Choosing Creativity over Constraints

El Segundo TV mixes talent with ingenuity
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El Segundo TV mixes talent with ingenuity
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Left to right: Chris Ley, Robert Cetl and Dan O’Toole show some of the channel’s cameras.

Compared to the bigger stations in its busy Los Angeles media market, community TV station El Segundo TV’s entire annual operating budget is roughly equivalent to the cost of producing a single, high-end 30-second TV spot.

Despite this economic reality, and being assigned to an SD channel in a hi-def world, El Segundo TV offers award-winning programming that reflects the heart and soul of this small Los Angeles County community. On its shelf are many STAR Awards, (which are like Oscars for local government broadcasters), including one for Most Outstanding Small Local TV Station (in 2010).

“We’re capitalizing on one of our biggest strengths—we’re local,” said Dan O’Toole, program manager of El Segundo TV, a division of the City’s Recreation & Parks Department. “We’re giving El Segundo residents something they can’t watch anywhere else—shows for and about them.”


El Segundo TV’s mission is to give its citizens live and taped cablecasts of local City Council, Planning, Recreation Commission and School Board meetings—which is especially vital in light of the “Open Government” goals of the city and state. El Segundo TV is broadcast on Time Warner Channel 3 and AT&T U-Verse Channel 99. Since May 2009, it also produces the “ElSegundoTV” YouTube channel, which boasts 779,000 views and more than 500 subscribers.

Over the years, the channel line-up has expanded with original shows like: Your City, Your News, a local news show; Business Matters!, a spotlight on local business; El Segundo Magazine, a magazine news show; Healthy Habits, a wellness lifestyle show; and Music Box, a showcase for local musical performers. El Segundo TV also covers special events like the city’s December Holiday Parade, annual Friendship Walk, Fourth of July fireworks, community events, and high school sports and graduations.

El Segundo—which means The Second, referring to the second oil refinery established there by Chevron—is south of Los Angeles International Airport and north of Manhattan Beach—with its own beach on the Pacific Ocean. This proximity to Los Angeles’ professional talent pool, including news anchors, cameramen, reporters, editors and audio pros, is another asset for El Segundo TV.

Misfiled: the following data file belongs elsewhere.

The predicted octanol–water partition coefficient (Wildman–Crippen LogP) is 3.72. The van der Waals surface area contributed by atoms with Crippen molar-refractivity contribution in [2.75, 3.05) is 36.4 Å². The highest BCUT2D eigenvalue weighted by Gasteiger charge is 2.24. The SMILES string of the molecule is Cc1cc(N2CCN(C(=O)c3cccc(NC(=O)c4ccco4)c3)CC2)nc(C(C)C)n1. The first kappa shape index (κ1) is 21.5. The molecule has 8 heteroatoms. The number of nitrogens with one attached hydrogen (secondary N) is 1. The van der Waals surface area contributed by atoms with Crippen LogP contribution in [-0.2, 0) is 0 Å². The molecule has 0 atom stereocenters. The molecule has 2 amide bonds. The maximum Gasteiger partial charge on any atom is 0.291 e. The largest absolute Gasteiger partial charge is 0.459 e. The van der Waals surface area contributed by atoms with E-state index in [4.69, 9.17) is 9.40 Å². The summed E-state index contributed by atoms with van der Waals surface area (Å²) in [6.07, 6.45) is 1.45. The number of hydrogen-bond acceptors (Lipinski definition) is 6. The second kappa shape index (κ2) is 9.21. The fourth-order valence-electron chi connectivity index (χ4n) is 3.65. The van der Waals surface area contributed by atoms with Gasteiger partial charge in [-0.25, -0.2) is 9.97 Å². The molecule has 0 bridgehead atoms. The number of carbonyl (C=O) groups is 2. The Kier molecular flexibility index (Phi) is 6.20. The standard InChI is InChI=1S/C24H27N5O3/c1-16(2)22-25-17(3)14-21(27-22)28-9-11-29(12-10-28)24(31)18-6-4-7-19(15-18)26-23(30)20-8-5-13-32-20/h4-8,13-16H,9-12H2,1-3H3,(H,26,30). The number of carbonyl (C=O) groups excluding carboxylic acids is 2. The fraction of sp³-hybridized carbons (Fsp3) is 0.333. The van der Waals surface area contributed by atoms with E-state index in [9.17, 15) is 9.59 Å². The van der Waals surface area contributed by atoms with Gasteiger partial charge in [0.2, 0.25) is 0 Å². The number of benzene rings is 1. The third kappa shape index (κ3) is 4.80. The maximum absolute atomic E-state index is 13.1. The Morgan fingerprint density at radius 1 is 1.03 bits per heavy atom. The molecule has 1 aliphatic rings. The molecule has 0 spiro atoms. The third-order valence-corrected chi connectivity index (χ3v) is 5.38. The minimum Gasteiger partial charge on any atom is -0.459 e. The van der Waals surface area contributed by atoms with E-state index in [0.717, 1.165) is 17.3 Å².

“We’re fortunate to have talented local people who are passionate about producing high-quality community TV without excuses,” said O’Toole. “Also, many people who learned their craft here have since gone on to work at places like ABC, KTLA and ESPN.”

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Caterine Chen is a host for "El Segundo Magazine."


El Segundo TV’s permanent staff consists of three people: Dan, Program Specialist Chris Ley and Graphics Designer Robert Cetl. Ley and Cetl also help schedule the roughly 20 temporary/part-time staff members, many of whom work only a few hours a month as needed.

To manage its two 24-hour cable channels, in 2008 El Segundo TV acquired a Tightrope Media Systems Cablecast SX4 server-based broadcast automation system, which automates program scheduling, playback, asset management and master control functions. Configured with four terabytes of storage, the SX4 automates vital tasks such as scheduling, program playout, channel branding, promotions, crawls, downstream keying and up/down file conversion, and supports a variety of formats that include MPEG-2, MPEG-4, H.264, QuickTime, AVI, WMV, DV, DVCPRO and ProRes.

Three hours each week, a part-time staffer inputs the week’s schedule information, program files and other program elements into the Cablecast system, which then controls the automated playback of all the content according to the schedule. However, the station can override the automation system to carry live events or make programming changes on the fly.

The workflow also integrates two Tightrope Carousel digital signage and bulletin board systems that display pre-produced production packages or auto-generate promotional messages, such as Up Next’s, community alerts, PSAs, local news headlines, traffic and weather. One Carousel feeds content to a round-the-clock Bulletin Board seen on Time Warner Channel 22. The other feeds content that fills interstitial breaks between shows on the main program service. 


Carousel integrates with a real-time traffic information service from Iteris, known as BlueCommute, which enables El Segundo TV to provide up-to-the-minute displays of traffic conditions on Southern California routes—especially during morning and evening rush hours.

“El Segundo is a close-knit town with a quaint main street and roughly 16,700 community-minded residents,” said O’Toole. “But by day, the population swells to 80,000 people, including commuters who travel on crowded highways like the 405 to get to and from their jobs at our many area corporations—like Raytheon, Northrop Grumman, Mattel and Boeing Satellite. With urban sprawl to the nth degree around our city, getting accurate traffic information by cable TV or mobile device is a necessity.”

“El Segundo is also a small town that’s very big on small business,” O’Tools said. “To satisfy this interest, we’ve got our camera crews shooting ENG all over town, including local business profiles to run on our Business Matters! and El Segundo Magazine shows.”